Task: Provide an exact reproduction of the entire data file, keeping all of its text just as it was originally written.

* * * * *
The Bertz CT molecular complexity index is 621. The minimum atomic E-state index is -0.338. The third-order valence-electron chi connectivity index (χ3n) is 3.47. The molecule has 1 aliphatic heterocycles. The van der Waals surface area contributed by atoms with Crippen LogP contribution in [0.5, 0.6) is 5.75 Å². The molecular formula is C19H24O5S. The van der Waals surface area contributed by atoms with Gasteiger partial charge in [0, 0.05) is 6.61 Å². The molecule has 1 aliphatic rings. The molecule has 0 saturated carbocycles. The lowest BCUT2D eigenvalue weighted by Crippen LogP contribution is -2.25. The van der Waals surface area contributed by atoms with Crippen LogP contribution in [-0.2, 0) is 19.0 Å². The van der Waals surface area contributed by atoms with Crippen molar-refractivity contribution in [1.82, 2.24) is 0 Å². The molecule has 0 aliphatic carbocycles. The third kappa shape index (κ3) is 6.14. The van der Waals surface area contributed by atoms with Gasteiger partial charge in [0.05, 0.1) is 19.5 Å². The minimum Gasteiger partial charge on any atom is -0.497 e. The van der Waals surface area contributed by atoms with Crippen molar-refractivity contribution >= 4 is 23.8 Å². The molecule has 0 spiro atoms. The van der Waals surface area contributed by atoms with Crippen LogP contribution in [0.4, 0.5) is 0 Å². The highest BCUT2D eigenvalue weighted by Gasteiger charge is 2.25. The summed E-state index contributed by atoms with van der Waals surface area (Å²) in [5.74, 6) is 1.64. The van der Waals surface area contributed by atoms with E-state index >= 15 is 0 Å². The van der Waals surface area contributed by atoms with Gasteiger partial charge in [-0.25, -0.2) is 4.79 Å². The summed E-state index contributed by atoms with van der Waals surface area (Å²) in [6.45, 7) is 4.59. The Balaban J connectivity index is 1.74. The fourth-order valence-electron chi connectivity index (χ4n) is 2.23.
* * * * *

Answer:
The Bertz CT molecular complexity index is 621. The minimum atomic E-state index is -0.338. The third-order valence-electron chi connectivity index (χ3n) is 3.47. The molecule has 1 aliphatic heterocycles. The van der Waals surface area contributed by atoms with Crippen LogP contribution in [0.5, 0.6) is 5.75 Å². The molecular formula is C19H24O5S. The van der Waals surface area contributed by atoms with Gasteiger partial charge in [0, 0.05) is 6.61 Å². The molecule has 1 aliphatic rings. The molecule has 0 saturated carbocycles. The lowest BCUT2D eigenvalue weighted by Crippen LogP contribution is -2.25. The van der Waals surface area contributed by atoms with Crippen LogP contribution in [-0.2, 0) is 19.0 Å². The van der Waals surface area contributed by atoms with Crippen molar-refractivity contribution in [1.82, 2.24) is 0 Å². The molecule has 0 aliphatic carbocycles. The third kappa shape index (κ3) is 6.14. The van der Waals surface area contributed by atoms with Gasteiger partial charge in [0.05, 0.1) is 19.5 Å². The minimum Gasteiger partial charge on any atom is -0.497 e. The van der Waals surface area contributed by atoms with Crippen molar-refractivity contribution >= 4 is 23.8 Å². The molecule has 0 spiro atoms. The van der Waals surface area contributed by atoms with Crippen LogP contribution in [0.4, 0.5) is 0 Å². The highest BCUT2D eigenvalue weighted by Gasteiger charge is 2.25. The summed E-state index contributed by atoms with van der Waals surface area (Å²) in [5.74, 6) is 1.64. The van der Waals surface area contributed by atoms with E-state index >= 15 is 0 Å². The van der Waals surface area contributed by atoms with Gasteiger partial charge in [-0.25, -0.2) is 4.79 Å². The summed E-state index contributed by atoms with van der Waals surface area (Å²) in [6.45, 7) is 4.59. The Balaban J connectivity index is 1.74. The fourth-order valence-electron chi connectivity index (χ4n) is 2.23.